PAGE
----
Since the early 1980’s crusade against Soviet Russia, Pakistan has morphed into a central hub attracting a multitude of Islamists from Europe to West and Central Asia to Indonesia. But Jihadistan is now a hugely messy place, not the bastion of anti-communism and anti-atheism that it once was. Even those workers who helped to create it – like the famous Colonel Imam and Major Khalid Khwaja – ended up losing their lives.

Religion deeply divides the Pakistan military. Perhaps it might be more accurate to think of it as two militaries. The first is headed by Gen. Kayani. It seeks to maintain the status quo and the Army’s preeminence in making national decisions. The second is Allah’s army. This awaits a leader even as it launches attacks on Pakistani military installations, bases, top-level officers, soldiers, public places, mosques, and police stations. Soldiers have been encouraged to turn their guns on to their colleagues, troops have been tricked into ambushes, and high-level officers have been assassinated. Allah’s army hopes to launch its final blitzkrieg once the state of Pakistan has been sufficiently weakened by such attacks.

What separates Army-One and ISI-One from Army-Two and ISI-Two? This may not be immediately evident. Both were reared on the Two-Nation Theory, the belief of Mr. Mohammed Ali Jinnah, that Hindus and Muslims could never live together in peace. Both are thoroughly steeped in anti-Indianism since their early days in army cadet colleges at Petaro and Hasan Abdal. They also share a deep rooted contempt for Pakistani civilians. This attitude has resulted in roughly half of Pakistan’s history being that of direct military rule.

Still, they are not the same. The One’ers are “soft Islamists” who are satisfied with a fuzzy belief that Islam provides solutions to everything, that occasional prayers and ritual fasting in Ramzan is sufficient, and that Sufis and Shias are bonafide Muslims rather than mushriks or apostates. They are not particularly interested in defending the Sunni states of Saudi Arabia, Bahrain, or the GCC. But should a lucrative overseas posting come the way of an individual soldier or officer, well, that may be another matter. While having a dislike of US policies, they are not militantly anti-US.

Army-Two and ISI-Two, on the other hand, are soldier ideologues who have traveled further down the road of Islamism. Large numbers of them regularly travel to Raiwind, the headquarters of the Tablighi Jamaat, a supposedly non-political religious organization which has a global proselytizing mission and whose preachers are allowed open access into the Army. The Two’ers are stricter in matters of religious rituals, they insist that officers and their wives be segregated at army functions. They keep an eye out for officers who secretly drink alcohol, and how often they pray. Their political philosophy is that Islam and the state should be inseparable. Inspired by Maulana Abul Ala Maudoodi, who preached that 7th century Arab Islam provides a complete blueprint for society and politics, they see capturing state power as a means towards creating the ideal society along the lines of the medieval Medina state. Many Two’ers are beardless, hence hard to detect. They are fundamentally anti-science but computer savvy. For them, modern technology is a tool of battle.

Like the proverbial ostrich, the One’ers fiercely defend the myth of army unity. They dismiss mutineers as isolated individuals. Mumtaz Qadri, the renegade bodyguard who murdered Punjab Governor Salman Taseer out of religious passion, is an inconvenient aberration to be dismissed from consideration. Today’s religious terrorism is trivialized as a passing threat notwithstanding the fact that it has claimed more Pakistani lives than lost in all wars with India. Instead, anger is reserved for those who state the obvious truth that Pakistan is in a state of civil war.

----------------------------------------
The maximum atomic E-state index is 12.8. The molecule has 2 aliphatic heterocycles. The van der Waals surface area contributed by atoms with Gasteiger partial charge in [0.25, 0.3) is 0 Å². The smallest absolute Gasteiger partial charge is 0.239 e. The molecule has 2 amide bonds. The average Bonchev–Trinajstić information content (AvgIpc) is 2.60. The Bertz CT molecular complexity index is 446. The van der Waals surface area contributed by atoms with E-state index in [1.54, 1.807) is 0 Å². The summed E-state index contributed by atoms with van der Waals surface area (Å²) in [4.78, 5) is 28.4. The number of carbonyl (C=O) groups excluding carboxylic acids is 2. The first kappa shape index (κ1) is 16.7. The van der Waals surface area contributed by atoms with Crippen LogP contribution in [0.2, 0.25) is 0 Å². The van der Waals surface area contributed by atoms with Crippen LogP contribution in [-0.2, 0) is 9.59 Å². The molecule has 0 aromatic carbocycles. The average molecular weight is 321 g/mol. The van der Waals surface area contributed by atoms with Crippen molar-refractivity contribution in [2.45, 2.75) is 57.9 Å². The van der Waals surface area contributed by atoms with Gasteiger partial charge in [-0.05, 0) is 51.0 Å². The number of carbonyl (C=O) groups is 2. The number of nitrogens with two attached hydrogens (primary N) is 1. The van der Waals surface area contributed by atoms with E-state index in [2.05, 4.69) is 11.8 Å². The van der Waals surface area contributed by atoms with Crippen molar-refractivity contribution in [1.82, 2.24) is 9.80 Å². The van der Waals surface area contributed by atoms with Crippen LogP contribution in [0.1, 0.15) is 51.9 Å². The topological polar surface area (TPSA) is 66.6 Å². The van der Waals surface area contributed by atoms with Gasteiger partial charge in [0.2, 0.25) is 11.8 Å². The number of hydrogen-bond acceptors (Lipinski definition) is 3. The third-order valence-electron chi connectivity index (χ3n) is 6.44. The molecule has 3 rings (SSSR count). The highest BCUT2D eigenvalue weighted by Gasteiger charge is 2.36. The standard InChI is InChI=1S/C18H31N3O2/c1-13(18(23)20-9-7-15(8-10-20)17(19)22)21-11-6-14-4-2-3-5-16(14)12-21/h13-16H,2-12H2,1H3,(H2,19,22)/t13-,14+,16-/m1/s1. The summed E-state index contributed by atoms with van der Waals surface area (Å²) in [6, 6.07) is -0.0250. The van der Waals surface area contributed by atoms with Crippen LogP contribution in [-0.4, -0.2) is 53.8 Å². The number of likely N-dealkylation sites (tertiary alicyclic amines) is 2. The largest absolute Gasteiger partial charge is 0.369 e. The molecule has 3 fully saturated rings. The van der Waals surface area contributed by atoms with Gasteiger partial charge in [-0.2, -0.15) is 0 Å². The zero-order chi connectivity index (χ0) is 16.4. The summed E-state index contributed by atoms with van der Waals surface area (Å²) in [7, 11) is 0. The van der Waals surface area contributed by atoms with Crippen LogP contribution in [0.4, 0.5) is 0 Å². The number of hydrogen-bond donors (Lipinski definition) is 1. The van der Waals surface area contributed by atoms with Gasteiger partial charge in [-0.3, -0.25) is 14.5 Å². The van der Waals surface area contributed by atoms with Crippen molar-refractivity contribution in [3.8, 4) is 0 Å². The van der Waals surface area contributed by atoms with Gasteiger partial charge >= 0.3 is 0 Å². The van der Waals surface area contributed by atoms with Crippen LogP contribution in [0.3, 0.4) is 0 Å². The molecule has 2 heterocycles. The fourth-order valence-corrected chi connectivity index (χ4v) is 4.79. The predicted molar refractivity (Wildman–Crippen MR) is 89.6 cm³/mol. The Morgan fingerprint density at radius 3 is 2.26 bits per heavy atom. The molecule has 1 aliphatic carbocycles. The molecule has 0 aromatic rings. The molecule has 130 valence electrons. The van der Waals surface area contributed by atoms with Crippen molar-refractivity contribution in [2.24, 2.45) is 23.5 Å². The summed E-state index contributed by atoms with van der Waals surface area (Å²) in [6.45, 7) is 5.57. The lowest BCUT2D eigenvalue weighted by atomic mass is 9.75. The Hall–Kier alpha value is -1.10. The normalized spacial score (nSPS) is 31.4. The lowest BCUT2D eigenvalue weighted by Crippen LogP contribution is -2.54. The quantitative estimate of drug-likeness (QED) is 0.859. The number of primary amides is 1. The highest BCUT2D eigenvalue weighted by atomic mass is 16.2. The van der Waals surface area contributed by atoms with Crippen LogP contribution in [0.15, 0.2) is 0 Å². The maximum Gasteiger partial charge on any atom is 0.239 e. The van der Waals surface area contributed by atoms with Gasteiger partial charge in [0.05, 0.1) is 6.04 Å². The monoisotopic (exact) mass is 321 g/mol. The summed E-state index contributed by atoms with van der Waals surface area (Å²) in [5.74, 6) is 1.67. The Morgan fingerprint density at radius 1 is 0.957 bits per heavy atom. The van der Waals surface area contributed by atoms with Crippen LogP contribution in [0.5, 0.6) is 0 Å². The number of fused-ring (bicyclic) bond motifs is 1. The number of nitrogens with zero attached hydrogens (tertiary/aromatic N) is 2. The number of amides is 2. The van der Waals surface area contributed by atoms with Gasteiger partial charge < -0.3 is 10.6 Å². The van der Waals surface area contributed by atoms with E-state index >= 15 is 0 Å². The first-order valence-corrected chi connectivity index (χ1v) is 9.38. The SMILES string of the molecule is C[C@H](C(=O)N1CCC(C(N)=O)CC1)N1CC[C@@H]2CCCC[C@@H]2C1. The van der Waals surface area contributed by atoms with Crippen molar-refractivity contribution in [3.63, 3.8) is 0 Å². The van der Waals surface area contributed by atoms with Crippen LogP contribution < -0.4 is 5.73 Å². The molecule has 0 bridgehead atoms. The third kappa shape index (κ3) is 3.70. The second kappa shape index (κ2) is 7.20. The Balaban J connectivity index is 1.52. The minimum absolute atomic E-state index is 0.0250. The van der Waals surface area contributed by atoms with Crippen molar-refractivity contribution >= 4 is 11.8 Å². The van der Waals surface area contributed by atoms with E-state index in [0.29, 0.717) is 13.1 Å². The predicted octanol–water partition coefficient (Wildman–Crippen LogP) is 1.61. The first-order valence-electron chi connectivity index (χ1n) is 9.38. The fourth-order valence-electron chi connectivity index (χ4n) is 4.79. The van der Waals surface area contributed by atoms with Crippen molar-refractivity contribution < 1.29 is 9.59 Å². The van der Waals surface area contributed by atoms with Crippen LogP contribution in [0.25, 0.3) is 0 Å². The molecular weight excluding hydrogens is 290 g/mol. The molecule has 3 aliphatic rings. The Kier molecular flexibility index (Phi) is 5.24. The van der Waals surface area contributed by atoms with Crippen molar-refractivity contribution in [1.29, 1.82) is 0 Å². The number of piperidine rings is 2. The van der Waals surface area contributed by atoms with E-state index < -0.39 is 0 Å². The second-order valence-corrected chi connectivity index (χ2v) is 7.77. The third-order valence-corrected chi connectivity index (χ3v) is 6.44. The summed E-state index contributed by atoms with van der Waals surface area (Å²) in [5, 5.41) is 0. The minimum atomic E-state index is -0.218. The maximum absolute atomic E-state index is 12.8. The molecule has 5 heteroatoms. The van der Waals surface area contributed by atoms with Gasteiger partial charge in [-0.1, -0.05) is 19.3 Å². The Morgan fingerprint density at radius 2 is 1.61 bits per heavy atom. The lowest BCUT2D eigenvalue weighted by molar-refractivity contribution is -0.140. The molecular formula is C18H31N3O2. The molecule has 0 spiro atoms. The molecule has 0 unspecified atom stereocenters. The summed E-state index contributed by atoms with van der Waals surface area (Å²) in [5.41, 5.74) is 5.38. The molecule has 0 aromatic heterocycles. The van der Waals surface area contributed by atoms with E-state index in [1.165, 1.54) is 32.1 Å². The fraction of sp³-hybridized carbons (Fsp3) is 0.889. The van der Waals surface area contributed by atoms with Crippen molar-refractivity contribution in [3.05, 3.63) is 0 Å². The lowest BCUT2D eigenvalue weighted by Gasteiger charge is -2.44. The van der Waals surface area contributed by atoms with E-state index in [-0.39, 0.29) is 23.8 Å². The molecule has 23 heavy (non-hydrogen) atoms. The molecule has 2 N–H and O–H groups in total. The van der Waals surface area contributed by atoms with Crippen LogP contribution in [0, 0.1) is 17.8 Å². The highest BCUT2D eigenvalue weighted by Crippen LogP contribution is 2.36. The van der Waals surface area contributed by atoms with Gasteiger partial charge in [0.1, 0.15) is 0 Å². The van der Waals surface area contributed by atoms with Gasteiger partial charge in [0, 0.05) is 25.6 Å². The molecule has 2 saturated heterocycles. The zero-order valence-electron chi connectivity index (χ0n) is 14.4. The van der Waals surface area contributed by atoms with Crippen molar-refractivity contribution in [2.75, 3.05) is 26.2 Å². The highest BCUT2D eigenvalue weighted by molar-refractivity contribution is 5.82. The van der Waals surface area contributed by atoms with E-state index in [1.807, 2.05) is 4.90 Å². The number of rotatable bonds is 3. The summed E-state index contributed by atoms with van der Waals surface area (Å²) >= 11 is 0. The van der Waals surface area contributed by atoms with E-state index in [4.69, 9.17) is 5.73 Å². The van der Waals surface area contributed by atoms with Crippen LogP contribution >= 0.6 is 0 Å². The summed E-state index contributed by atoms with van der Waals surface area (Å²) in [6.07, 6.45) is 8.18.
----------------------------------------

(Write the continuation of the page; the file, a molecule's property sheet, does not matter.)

An outstanding investigative journalist, Saleem Shahzad, who revealed the existence of Al-Qaida groupings within the Pakistani navy after the Mehran base attack in the first part of an Asia Times article series, provides a tragic example. The part-two of his series was never published because it had promised to reveal similar cells in the army and air force. Shahzad was tortured and kicked to death after being abducted from one of the most secure parts of Islamabad. His mobile phone records are said to be untraceable, and tapes of closed circuit cameras around the abduction area went mysteriously missing. If true, then his murder could not be the work of hunted organizations like the Pakistani Taliban or Al-Qaida. But was it ISI-One or ISI-Two? Or some still more deeply hidden military agency? The truth may never be known.

A confused identity
The tension within Pakistani society and military fundamentally owe to an underlying confusion about national purpose and identity. Six decades after Partition, key questions stand unresolved. Are we Arabs or South Asians? Is there a Pakistani culture? Should the country be run by Islamic law? Can Hindus, Christians, and Ahmadis be proper Pakistanis? In a bid to definitively resolve these existential questions, for decades Pakistani school children have learned a linguistically flawed (but catchy) rhetorical question. The question is chanted together with its answer: Pakistan ka matlab kya? La illaha illala! [What is the meaning of Pakistan? There is no god but Allah!].

Hypnotized by mullah and military, prodded into adopting a pseudo Arab identity, and excited into wild passions, Pakistan’s youth have become progressively less thoughtful and less educated about the world. A recent survey of 2000 young Pakistanis in the 18-27 age group found that three-quarters identify themselves first as Muslims and only secondly as Pakistanis. Just 14% chose to define themselves as citizens of Pakistan first. If military personnel could be asked whether they considered themselves as soldiers of Islam or of Pakistan, one suspects that their answer would be roughly similar. This is why such a dangerous question cannot (and should not!) be asked today.